During the recent Republican presidential debate, the moderator asked nine candidates to raise their hands if they "didn't believe in evolution." Senator Sam Brownback, Governor Mike Huckabee, and Representative Tom Tancredo raised their hands. Last week, Brownback wrote a New York Times op-ed attempting to explain his reasoning. You can read it here. The op-ed reveals nothing more than Brownback's complete misunderstanding of evolutionary biology and, worse, a total rejection of science. In the new edition of John Brockman's EDGE, University of Chicago professor of ecology and evolution Jerry Coyne, author of Speciation, lays out the idiocy Brownback's comments. From Coyne's essay:
Whether he knows it or not, Brownback's forthright declarations, denying any possibility that empirical matters of fact might differ from those assumed by his creed, amount to nothing less than a rejection of the whole institution of science. Who is "we", and where did "our" conviction and certainty come from? Would Brownback believe these "spiritual truths" if he hadn't been taught them as a child, or brought up in the United States instead of China?Link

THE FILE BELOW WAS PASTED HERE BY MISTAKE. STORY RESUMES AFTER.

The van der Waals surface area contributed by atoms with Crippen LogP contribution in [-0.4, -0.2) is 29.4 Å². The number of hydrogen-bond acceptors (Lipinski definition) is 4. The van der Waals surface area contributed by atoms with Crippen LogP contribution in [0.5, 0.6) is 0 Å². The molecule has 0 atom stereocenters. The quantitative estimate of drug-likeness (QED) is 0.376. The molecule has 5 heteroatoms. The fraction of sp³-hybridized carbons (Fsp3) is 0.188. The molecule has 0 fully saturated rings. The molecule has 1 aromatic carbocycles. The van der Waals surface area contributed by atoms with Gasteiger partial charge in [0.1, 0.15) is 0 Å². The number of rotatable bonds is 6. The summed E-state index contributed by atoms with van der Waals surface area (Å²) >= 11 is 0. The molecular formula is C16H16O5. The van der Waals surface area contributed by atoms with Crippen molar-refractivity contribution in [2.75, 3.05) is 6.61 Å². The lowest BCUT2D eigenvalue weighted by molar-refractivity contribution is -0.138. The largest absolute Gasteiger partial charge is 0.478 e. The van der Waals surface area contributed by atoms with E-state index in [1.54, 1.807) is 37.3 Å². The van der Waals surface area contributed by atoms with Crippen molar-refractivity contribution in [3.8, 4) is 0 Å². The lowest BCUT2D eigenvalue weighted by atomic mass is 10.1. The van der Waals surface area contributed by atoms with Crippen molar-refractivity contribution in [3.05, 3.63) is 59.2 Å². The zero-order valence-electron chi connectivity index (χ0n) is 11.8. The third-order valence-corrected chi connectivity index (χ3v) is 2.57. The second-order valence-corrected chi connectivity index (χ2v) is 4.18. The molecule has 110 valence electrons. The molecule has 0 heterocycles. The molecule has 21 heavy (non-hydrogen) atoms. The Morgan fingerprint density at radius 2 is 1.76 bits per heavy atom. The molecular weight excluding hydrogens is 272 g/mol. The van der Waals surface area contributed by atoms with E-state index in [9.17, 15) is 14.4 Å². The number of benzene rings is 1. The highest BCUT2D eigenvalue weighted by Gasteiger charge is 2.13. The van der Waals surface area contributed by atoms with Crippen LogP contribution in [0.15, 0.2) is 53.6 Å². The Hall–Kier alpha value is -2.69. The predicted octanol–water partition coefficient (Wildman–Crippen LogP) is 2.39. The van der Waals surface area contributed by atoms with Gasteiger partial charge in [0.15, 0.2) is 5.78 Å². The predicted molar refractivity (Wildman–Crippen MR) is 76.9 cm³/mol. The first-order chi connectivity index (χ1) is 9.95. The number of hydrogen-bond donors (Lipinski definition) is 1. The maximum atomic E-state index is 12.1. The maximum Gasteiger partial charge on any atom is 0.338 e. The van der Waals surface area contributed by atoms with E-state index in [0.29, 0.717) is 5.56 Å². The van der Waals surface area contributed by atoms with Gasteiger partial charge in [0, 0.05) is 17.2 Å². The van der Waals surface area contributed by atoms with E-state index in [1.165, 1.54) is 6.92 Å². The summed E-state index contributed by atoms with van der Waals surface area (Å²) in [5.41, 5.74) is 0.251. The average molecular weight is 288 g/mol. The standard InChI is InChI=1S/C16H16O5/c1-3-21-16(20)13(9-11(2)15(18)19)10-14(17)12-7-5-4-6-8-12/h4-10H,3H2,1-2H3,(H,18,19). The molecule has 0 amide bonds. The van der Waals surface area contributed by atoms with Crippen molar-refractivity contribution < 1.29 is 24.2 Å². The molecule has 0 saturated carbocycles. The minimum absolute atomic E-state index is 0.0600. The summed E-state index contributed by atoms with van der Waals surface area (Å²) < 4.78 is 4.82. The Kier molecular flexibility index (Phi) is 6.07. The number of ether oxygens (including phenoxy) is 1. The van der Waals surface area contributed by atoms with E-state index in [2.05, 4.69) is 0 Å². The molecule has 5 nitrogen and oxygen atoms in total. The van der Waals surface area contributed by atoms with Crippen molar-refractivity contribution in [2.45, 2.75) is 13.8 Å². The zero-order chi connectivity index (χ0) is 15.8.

According to Brownback, we should reject scientific findings if they conflict with our faith, but accept them if they're compatible. But the scientific evidence says that humans are big-brained, highly conscious apes that began evolving on the African savannah four million years ago. Are we supposed to reject this as "atheistic theology" (an oxymoron if there ever was one)?
David Pescovitz is Boing Boing's co-editor/managing partner. He's also a research director at Institute for the Future. On Instagram, he's @pesco.